ACA Submits Comments to CISA on CFATS Chemicals of Interest List
Last week, ACA submitted comments to the U.S. Department of Homeland Security’s (DHS) Cybersecurity and Infrastructure Security Agency (CISA) in response to the agency’s advance notice of proposed rulemaking (ANPRM) related to the Chemical Facility Anti-Terrorism Standards (CFATS) program. On Jan. 6, CISA published the ANPRM seeking comment on the agency’s consideration of removing certain explosive chemicals from the list of regulated chemicals of interest in Appendix A of the CFATS regulation.
CFATS is an important program aimed at preventing chemicals from being stolen, diverted, sabotaged, or deliberately released by terrorists or other bad actors. The safe handling and use of chemicals is a priority of ACA and its industry, and ACA considers CFATS a necessary regulatory scheme to help industry and communities be safer and more secure.
Under CFATS, chemical facilities possessing more than a threshold amount of specific explosive, toxic, or other “chemicals of interest” determined by DHS, are required to complete a “top-screen,” notifying DHS that they possess such chemicals on site. Once a facility submits its top-screen, DHS can direct the facility to submit a Security Vulnerability Assessment (SVA). The SVA provides the basis for DHS to assign the facility to one of four tiers: Tiers 1 and 2 being the highest risk, and Tiers 3 and 4 being the lowest. Tier assignment triggers a requirement to submit a Site Security Plan (SSP) or an Alternative Security Plan (ASP) to DHS for authorization and approval.
ACA General Comments
In its comments, ACA expressed support for CISA’s proposal to remove certain explosive chemicals of interest from Appendix A of the CFATS regulation. As noted in the ANPRM, the explosive chemicals that CISA is considering removing from Appendix A are known as Class 1, Division 1.1 explosives and are also subject to security regulations implemented by the Bureau of Alcohol, Tobacco, Firearms and Explosives (ATF). Removing these chemicals of interest from coverage under CFATS would reduce regulatory requirements and compliance burdens for paint and coatings facilities currently covered by both CFATS and ATF’s regulatory frameworks.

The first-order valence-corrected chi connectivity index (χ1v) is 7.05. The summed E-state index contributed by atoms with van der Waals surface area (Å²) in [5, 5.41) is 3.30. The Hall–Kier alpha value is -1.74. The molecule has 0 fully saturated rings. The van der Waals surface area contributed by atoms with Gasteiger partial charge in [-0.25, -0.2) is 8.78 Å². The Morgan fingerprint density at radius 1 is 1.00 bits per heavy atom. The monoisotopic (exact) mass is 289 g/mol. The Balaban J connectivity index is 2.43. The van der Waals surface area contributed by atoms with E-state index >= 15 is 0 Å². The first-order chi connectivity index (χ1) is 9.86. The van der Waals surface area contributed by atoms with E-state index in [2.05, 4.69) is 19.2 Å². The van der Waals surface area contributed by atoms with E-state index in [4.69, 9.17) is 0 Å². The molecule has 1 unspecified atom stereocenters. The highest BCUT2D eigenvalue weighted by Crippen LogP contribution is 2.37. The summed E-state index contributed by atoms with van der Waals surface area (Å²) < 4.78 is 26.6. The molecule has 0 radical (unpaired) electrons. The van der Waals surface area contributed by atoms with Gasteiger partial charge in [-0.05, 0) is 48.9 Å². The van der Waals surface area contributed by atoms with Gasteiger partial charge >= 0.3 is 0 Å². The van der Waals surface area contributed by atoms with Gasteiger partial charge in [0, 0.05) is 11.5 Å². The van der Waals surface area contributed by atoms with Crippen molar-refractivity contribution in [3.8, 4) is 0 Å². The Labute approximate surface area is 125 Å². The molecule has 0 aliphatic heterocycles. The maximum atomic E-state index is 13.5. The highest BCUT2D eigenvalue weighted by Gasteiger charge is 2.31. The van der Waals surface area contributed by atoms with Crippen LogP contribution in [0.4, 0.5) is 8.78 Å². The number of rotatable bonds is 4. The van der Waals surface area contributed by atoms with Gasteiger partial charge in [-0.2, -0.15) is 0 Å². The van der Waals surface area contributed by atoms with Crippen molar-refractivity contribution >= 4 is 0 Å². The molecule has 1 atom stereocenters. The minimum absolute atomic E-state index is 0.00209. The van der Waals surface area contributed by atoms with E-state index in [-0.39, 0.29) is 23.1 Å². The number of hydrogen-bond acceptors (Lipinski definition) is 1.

ACA cited the Government Accountability Office study released on Jan. 21, 2021, which reviewed the CFATS program and areas of overlap with other chemical security programs. Notably, this study found that most CFATS risk-based performance standards directly overlap with ATF regulatory requirements. ACA supports all government efforts to bolster chemical security; however, CFATS and the associated imposition of overlapping, but differently applied, regulatory requirements does not further the jointly held goal of chemical security. Instead, it imposes additional and unnecessary regulatory requirements and compliance burdens on industry. And as such, ACA supports the removal of certain explosive chemicals of interest from Appendix A of the CFATS regulation.
Suggested Review and Revisions to CFATS Appendix A
Additionally, ACA noted that DHS has allowed the CFATS chemicals of interest list (COI) to unreasonably expand and cover chemicals that are relatively low-risk. “While the overall aim of this list and screening thresholds are clear, in practice, DHS’s failure to update the COI since the program’s promulgation in 2007 may have unnecessarily expanded the reach of the program,” stated ACA’s comments. ACA supports a comprehensive review and reevaluation of the list so it better reflects only hazardous chemicals that could be a terrorism threat in the wrong hands.
ACA highlighted that the current list contains aluminum powder as a COI at a threshold of 100 pounds. DHS subsequently expanded the definition of aluminum powder to include aluminum paste through an interpretation promulgated via the FAQ list maintained by the agency, even though aluminum paste presents a lower risk profile than aluminum powder. ACA underscored that desensitized nitrocellulose continues to be interpreted as nitrocellulose proper, even though its desensitized nature has rendered it non-hazardous via dilution and dampening. Not only does ACA support deregulation of both desensitized nitrocellulose and aluminum paste, but also that the COI be reevaluated to prevent other unnecessary burdens on chemical facilities.
ACA urged DHS to regularly conduct reviews of its COI list to make chemical determinations based on risk and relieve companies of the burden of unnecessary compliance obligations for low-risk chemicals.
Contact ACA’s Rhett Cash for more information.